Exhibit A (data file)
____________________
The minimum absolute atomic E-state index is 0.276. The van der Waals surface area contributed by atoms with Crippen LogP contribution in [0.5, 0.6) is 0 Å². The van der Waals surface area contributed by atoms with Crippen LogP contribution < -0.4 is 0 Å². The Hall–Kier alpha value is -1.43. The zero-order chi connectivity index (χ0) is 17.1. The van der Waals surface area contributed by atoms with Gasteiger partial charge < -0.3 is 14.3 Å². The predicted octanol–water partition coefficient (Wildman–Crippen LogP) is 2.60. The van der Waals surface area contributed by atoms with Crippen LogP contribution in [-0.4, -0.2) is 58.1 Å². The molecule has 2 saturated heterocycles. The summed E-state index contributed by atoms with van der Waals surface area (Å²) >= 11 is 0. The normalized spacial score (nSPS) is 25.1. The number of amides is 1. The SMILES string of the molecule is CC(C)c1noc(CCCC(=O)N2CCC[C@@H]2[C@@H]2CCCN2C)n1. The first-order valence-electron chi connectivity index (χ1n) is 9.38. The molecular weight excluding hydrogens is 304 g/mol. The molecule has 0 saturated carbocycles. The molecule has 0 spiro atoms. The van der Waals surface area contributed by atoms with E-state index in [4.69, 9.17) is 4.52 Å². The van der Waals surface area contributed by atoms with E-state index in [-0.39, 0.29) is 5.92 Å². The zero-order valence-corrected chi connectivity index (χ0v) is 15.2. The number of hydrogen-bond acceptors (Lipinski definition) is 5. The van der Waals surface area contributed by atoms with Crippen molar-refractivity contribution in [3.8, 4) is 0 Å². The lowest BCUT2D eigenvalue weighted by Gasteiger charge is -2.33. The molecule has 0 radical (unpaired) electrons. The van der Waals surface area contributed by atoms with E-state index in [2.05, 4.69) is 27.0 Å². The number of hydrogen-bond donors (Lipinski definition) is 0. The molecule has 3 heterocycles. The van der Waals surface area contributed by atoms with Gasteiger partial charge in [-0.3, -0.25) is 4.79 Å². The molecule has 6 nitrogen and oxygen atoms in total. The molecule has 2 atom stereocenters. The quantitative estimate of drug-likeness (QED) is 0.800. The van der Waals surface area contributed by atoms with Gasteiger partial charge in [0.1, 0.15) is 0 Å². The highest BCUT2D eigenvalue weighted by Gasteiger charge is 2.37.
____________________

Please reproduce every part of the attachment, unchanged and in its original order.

The minimum absolute atomic E-state index is 0.276. The van der Waals surface area contributed by atoms with Crippen LogP contribution in [0.5, 0.6) is 0 Å². The van der Waals surface area contributed by atoms with Crippen LogP contribution < -0.4 is 0 Å². The Hall–Kier alpha value is -1.43. The zero-order chi connectivity index (χ0) is 17.1. The van der Waals surface area contributed by atoms with Gasteiger partial charge < -0.3 is 14.3 Å². The predicted octanol–water partition coefficient (Wildman–Crippen LogP) is 2.60. The van der Waals surface area contributed by atoms with Crippen LogP contribution in [-0.4, -0.2) is 58.1 Å². The molecule has 2 saturated heterocycles. The summed E-state index contributed by atoms with van der Waals surface area (Å²) >= 11 is 0. The normalized spacial score (nSPS) is 25.1. The number of amides is 1. The SMILES string of the molecule is CC(C)c1noc(CCCC(=O)N2CCC[C@@H]2[C@@H]2CCCN2C)n1. The first-order valence-electron chi connectivity index (χ1n) is 9.38. The molecular weight excluding hydrogens is 304 g/mol. The molecule has 0 saturated carbocycles. The molecule has 0 spiro atoms. The van der Waals surface area contributed by atoms with E-state index in [4.69, 9.17) is 4.52 Å². The van der Waals surface area contributed by atoms with E-state index in [-0.39, 0.29) is 5.92 Å². The zero-order valence-corrected chi connectivity index (χ0v) is 15.2. The number of hydrogen-bond acceptors (Lipinski definition) is 5. The van der Waals surface area contributed by atoms with Crippen molar-refractivity contribution in [3.8, 4) is 0 Å². The lowest BCUT2D eigenvalue weighted by Gasteiger charge is -2.33. The molecule has 0 radical (unpaired) electrons. The van der Waals surface area contributed by atoms with E-state index in [2.05, 4.69) is 27.0 Å². The number of hydrogen-bond donors (Lipinski definition) is 0. The molecule has 3 heterocycles. The van der Waals surface area contributed by atoms with Gasteiger partial charge in [-0.3, -0.25) is 4.79 Å². The molecule has 6 nitrogen and oxygen atoms in total. The molecule has 2 atom stereocenters. The quantitative estimate of drug-likeness (QED) is 0.800. The van der Waals surface area contributed by atoms with Gasteiger partial charge in [0.1, 0.15) is 0 Å². The highest BCUT2D eigenvalue weighted by Gasteiger charge is 2.37.